3.5 billion-year-old rock structures are one of the oldest signs of life on Earth

A sample of Dresser Formation stromatolite, showing a complex layered structure formed of hematite, barite, and quartz, and a domed upper surface.
A sample of Dresser Formation stromatolite, showing a complex layered structure formed of hematite, barite, and quartz, and a domed upper surface. (Image credit: Keyron Hickman-Lewis)

Layered rocks in Western Australia are some of Earth's earliest known life, according to a new study. 

The fossils in question are stromatolites, layered rocks that are formed by the excretions of photosynthetic microbes. The oldest stromatolites that scientists agree were made by living organisms date back 3.43 billion years, but there are older specimens, too. In the Dresser Formation of Western Australia, stromatolites dating back 3.48 billion years have been found. 

However, billions of years have wiped away traces of organic matter in these older stromatolites, raising questions about whether they were really formed by microbes or whether they might have been made by other geological processes. 

The new study's verdict: It was ancient life. 

"We were able to find certain specific microstructures within particular layers of these rocks that are strongly indicative of biological processes," said Keyron Hickman-Lewis (opens in new tab), a paleontologist at the Natural History Museum in London, who led the research. 

Related: Oldest animal life on Earth possibly discovered. And it's related to your bath sponge. (opens in new tab) 

Microbial mats 

The findings could have implications for the search for life on Mars, Hickman-Lewis told Live Science. The stromatolites in the Dresser Formation are encrusted in iron oxide from the reaction of iron with oxygen in the atmosphere. Mars' surface is similarly oxidized — thus the rusty orange color — but its rocks could hold similar structures left behind by ancient Martian life, Hickman-Lewis said.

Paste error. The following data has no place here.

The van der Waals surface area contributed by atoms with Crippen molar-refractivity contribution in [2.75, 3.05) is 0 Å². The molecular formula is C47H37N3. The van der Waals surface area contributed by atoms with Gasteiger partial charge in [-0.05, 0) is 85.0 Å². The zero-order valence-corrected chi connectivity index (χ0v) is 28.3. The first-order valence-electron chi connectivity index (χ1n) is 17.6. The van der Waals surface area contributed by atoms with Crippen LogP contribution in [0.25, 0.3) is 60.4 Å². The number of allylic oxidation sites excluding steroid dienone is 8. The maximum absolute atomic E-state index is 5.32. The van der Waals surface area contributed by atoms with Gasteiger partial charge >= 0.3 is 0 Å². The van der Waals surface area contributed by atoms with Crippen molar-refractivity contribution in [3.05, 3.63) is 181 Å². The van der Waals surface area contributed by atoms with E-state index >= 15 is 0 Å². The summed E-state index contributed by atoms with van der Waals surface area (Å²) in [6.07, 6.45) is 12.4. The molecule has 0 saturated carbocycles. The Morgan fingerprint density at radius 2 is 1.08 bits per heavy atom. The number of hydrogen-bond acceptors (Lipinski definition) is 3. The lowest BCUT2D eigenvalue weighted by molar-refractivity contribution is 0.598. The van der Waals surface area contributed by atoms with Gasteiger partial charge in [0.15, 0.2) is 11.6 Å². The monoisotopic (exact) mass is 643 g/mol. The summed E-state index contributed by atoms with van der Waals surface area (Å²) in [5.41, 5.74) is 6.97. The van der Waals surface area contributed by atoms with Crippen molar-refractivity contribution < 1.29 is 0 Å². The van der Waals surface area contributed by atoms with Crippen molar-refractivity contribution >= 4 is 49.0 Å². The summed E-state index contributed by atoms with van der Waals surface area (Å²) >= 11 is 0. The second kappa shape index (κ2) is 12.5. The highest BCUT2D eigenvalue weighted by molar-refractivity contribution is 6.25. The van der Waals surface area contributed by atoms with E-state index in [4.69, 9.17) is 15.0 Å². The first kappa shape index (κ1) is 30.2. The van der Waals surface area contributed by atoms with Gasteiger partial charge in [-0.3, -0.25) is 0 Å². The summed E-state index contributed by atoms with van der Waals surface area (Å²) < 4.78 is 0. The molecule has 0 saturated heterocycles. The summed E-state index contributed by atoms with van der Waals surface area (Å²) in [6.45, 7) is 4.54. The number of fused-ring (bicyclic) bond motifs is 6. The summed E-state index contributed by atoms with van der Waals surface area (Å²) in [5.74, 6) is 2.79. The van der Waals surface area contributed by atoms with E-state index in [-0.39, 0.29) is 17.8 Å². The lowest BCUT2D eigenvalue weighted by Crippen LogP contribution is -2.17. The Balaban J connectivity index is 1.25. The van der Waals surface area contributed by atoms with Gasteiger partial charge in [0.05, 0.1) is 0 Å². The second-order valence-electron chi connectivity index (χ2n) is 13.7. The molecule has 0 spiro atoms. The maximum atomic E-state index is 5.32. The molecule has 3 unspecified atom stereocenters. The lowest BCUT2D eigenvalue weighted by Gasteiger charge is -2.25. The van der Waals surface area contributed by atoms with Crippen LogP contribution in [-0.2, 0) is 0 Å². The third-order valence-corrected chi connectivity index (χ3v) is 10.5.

Hickman-Lewis and his team examined Western Australian stromatolites first discovered in 2000 by study co-author Frances Westall (opens in new tab) at the National Center for Scientific Research (CNRS) in France. They used a variety of high-resolution 2D and 3D imaging techniques in order to peer into the layers of the stromatolite at a fine scale. 

What they saw hinted at biological growth in all its messy glory. The researchers observed uneven layers, including little dome shapes that are indicative of photosynthesis (opens in new tab), since microbes with the most access to the sun will grow more vigorously than those not as high in the structure. They also saw columnar structures that are typical in modern stromatolites, which are still found in a few locations around the globe. 

"Microbial mats give you layers that are uneven in their thickness and tend to be wrinkly or crinkly or go up and down on very small spatial scales," said Linda Kah (opens in new tab), a sedimentologist and geochemist at the University of Tennessee who was not involved in the new study. Putting all the structural clues together, she told Live Science, "you end up with what looks like the characteristics of a microbial mat."  

Martian microbes? 

The evidence that the Dresser Formation stromatolites are signs of ancient life doesn't make them the oldest life on the planet (opens in new tab). That (possible) honor may go to stromatolites found in 3.7 billion-year-old rock in Greenland (opens in new tab), or possibly to microfossils from Canada that might be as old as 4.29 billion years (opens in new tab). It's very difficult to distinguish biological life from non-organic processes in these very old rocks, however, so these finds and others from a similar timeframe are controversial.  

Based on the minerals in the stromatolites, the Western Australia microbial mats probably formed in a shallow lagoon fed by hydrothermal vents that was also connected to the ocean, the researchers reported Nov. 4 in the journal Geology (opens in new tab).

The techniques used to study the Western Australian stromatolites could be useful for seeking life on Mars, Hickman-Lewis said, especially if Mars samples can be returned to Earth. 

Scientists should "consider some of the analyses here as a trial run of the analyses we will have to do in around a decade's time when we have materials from Mars." 

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Stephanie Pappas
Live Science Contributor

Stephanie Pappas is a contributing writer for Space.com sister site Live Science, covering topics ranging from geoscience to archaeology to the human brain and behavior. She was previously a senior writer for Live Science but is now a freelancer based in Denver, Colorado, and regularly contributes to Scientific American and The Monitor, the monthly magazine of the American Psychological Association. Stephanie received a bachelor's degree in psychology from the University of South Carolina and a graduate certificate in science communication from the University of California, Santa Cruz.